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Grabowski,uwcsi

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About Grabowski,uwcsi

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  1. Grabowski,uwcsi

    CAN AM OUTLANDER-ANY GOOD?

    Can Am makes a great product, I don't think you could go wrong with the Outlander, I have driven and road most everything out there and have had a lot of great times on them - that said when my Yamaha Bear Cat finally needed replaced this year I opted to buy the Razer, I tried everything out there and decided that the Razer was the best bang for the buck. Most of my friends that ride in a fashion that will destroy your ride, have all grown partial to the Polaris. I punish the hell out of mine and it never fails to carry me home in style. The affordable after market options are great, the cargo space on back comes in handy and though I rarely have more than one passenger I opted for the four seater and hard top so I can carry all the gear I want. The added bonus for me was the fact that I managed to register it as a motorcycle so I don't have to bother with a trailer unless I am traveling long distance. I do not know if the Can Am will register the same way. Since I live in farm land I figure in the event my trucks are down I can use the Razer to get to town in an emergency to see a doc or get a part! I borrowed two Can Am and one two seater razor before I even priced checked. in my opinion they are close but the Polaris was best for my needs. Twenty years ago I would only have opted for two wheel bikes but at 50 I enjoy the thought of a roll cage, soft seat, harness belts, and cd sound! When ones body contains as many metal parts as the motorcycle one is looking at it is time to look for four wheels!
  2. Grabowski,uwcsi

    100 year old artifacts?

    I was approached while I was digging a detector hit on the California coast by a Game Officer, He asked me what I was doing?I looked (past my detector)and up at him and replied "I am Fishing" he pulled out his pen and began writing, He then asked what I was fishing for? I replied " steel head that is what the detectors is for!" he got offended and told me I could not detect on the beach. I asked him what law forbids it and he could not answer the question. He made a few long radio calls and went away mad! I had already checked the laws regarding that beach and there was nothing prohibiting metal detecting below the high tide mark on that state beach. I am making two points here, first laws are different everywhere you go so you have to research your location to be safe! The second point I am making is that when government or it's agents give me Stupid, I give it right back to them! I call it the Forest Gump Defense!.
  3. Grabowski,uwcsi

    100 year old artifacts?

    Ronald Regan engaged this very debate during his Presidency when he pardoned his friend whom was cited on BLM land for picking up an arrow head he spotted while riding his horse! Surface collecting is as American as baseball and apple pie according to him! it is one of the many reasons I still salute his picture every time I pass by! FYI He was also fond of chopping wood and chainsaw carving.
  4. Grabowski,uwcsi

    Oak Creek Boulder Formation

    If you hang around this boulder long enough you will eventually see a crazy coyote trying to push it down the hill during bird season!
  5. Grabowski,uwcsi

    Easily amused

    Honestly have no clue on this one, though it is a nice find! good eye!
  6. Grabowski,uwcsi

    Not sure what this black material is?

    Looks like obsidian that cooled on snow or a shallow stream to me.
  7. Hawks and war clubs varied greatly from tribe to tribe, region to region - and iron replaced stone in only a decade much like the musket replaced the bow, Bows varied greatly as well. Plains Tribes made very long powerful bows to drop large game from great distance. Woodland tribes made less powerful short bows because they could get very close to the smaller game and one can not run through a forest with a long bow very easily. Coastal tribes used short bows and often poisoned the tips even for hunting, much like the primitive south American tribes still do today. Not every tomahawk was made for fighting, certain game was hunted by clubbing. several tribes here in Arizona hunted manly with a short throwing stick not that different than an Australian boomerang. I am just going by the size shape and look of the object. It is certainly hand made metal and looks old enough to be Spanish, Colonial, era. The French started importing trade items even on the first arriving ships. I would imagine Spain had similar thoughts when they where loading their ships for voyages to the Indies or even the island or California . It is possible to proof old iron from post atomic iron using GCMS science as well as proving Viking made Iron from Carbon counts because their art of metalica was unique and never repeated elsewhere.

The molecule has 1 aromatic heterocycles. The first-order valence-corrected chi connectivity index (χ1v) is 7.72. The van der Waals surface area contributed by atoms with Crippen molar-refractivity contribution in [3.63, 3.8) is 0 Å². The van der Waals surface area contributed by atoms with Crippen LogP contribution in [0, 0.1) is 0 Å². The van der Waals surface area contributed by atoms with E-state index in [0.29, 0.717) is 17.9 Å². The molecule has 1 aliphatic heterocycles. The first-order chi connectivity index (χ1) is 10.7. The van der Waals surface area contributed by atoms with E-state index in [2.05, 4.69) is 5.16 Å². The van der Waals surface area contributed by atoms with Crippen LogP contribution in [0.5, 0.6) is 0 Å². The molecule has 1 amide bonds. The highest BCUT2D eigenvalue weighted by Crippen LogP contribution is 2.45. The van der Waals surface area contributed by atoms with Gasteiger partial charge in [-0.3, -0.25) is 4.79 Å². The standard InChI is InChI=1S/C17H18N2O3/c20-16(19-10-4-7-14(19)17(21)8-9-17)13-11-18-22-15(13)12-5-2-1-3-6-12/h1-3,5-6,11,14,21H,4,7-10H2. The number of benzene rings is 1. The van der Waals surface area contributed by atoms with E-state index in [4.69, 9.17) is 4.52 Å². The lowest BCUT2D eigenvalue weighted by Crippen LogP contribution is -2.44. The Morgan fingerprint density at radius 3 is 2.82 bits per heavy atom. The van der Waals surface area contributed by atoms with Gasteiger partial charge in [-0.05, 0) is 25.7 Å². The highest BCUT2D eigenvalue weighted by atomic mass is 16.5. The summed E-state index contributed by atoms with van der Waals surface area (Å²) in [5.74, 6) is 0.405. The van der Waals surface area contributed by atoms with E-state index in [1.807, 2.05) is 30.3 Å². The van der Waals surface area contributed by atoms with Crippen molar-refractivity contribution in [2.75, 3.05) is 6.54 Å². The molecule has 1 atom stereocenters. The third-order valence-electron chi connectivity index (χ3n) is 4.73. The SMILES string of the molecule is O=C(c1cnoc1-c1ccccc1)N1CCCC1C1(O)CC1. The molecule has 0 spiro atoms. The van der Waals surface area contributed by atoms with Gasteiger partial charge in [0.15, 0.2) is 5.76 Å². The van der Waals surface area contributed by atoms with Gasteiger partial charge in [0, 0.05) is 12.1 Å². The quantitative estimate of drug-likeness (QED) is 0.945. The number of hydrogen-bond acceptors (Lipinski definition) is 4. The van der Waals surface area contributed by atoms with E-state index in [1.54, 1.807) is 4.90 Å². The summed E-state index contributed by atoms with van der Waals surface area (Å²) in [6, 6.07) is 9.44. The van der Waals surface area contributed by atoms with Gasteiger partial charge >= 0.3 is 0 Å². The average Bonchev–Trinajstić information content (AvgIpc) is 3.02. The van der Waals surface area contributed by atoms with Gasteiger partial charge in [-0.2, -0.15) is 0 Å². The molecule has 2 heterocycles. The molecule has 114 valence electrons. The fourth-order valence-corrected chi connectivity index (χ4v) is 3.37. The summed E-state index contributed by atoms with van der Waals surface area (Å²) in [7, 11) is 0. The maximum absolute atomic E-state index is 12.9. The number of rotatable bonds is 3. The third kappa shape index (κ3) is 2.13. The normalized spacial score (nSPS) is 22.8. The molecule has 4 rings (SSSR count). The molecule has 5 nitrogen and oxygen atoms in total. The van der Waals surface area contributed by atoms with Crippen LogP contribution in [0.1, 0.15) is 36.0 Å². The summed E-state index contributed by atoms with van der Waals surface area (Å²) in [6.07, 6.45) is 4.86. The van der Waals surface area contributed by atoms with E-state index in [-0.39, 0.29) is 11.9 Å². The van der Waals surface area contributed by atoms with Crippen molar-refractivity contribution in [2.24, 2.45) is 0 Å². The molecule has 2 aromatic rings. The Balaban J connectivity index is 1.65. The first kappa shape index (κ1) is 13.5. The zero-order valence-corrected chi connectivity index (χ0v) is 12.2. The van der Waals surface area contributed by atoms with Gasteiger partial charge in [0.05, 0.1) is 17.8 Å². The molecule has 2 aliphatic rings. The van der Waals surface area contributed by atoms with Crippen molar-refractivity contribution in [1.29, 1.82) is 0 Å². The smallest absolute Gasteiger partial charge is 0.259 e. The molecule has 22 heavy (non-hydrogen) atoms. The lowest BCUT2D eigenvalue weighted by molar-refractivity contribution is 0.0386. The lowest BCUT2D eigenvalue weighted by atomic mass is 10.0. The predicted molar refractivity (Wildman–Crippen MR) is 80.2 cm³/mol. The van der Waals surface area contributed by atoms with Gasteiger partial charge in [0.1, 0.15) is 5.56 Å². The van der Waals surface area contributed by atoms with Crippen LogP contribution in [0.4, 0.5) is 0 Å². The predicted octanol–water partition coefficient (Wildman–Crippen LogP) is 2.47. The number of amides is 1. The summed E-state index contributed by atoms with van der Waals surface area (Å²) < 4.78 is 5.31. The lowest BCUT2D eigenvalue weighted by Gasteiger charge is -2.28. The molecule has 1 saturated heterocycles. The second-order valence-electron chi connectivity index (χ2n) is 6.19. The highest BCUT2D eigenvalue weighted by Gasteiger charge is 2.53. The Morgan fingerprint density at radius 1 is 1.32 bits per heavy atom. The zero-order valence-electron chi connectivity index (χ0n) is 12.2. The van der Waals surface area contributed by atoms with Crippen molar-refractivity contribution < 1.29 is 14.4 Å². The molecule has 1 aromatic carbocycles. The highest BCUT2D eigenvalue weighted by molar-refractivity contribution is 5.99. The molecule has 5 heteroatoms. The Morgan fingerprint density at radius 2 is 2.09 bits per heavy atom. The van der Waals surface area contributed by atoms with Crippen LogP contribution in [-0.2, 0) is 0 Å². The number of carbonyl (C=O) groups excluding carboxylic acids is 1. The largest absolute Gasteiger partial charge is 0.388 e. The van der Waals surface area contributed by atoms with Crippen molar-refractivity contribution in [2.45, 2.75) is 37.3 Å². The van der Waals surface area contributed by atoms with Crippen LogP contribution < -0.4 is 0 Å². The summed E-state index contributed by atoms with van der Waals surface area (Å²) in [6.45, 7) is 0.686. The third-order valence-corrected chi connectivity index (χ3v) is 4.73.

8. Here is a few hawks found with a quick search on bing .
  9. I am betting that is a native tomahawk, Spanish blacksmiths took great pride and detail in their work, even horse shoes. Spanish horse shoes for example have always had counter sunk nail holes and until the industrial revolution no one else took the effort. I learned that from an old Archaeologist years ago working a 16th century Spanish wreck. All of the Spanish axes and even mallets I have seen on wrecks had shaft or handle holes. Many native pieces I have seen had no holes or grooves and look much like the flint or obsidian ones. when they where set to the wood handle properly with jerk, hide glue, and muscle sinew they where solid and strong enough to split bone or wood. The two arrow points are also examples made from iron seat brackets from buck boards. the tomahawks where made from the iron bands of wagon wheels. Native Americans wasted nothing everything was used and reused. On two of the Manilla Shipwrecks I am involved with we find,(in nearby Native sites) spear tips and knifes made from the ships spikes and even arrow heads knapped out of the broken porcelain Ming dynasty plates. Sometimes the Napper took great care to center the colored designs and kiln marks into the arrow head. Even the blocks of beeswax that washed ashore would be taken to the villages to use in waterproofing leather and combed into the hair to aid with the battle against lice, flees, and ticks. A practice that was adopted quickly by colonist and soldiers alike, mixed with charcoal or ash it makes a good repellent. I think you have a great find and a rare one at that!
  10. Grabowski,uwcsi

    Your Best Non Nugget find?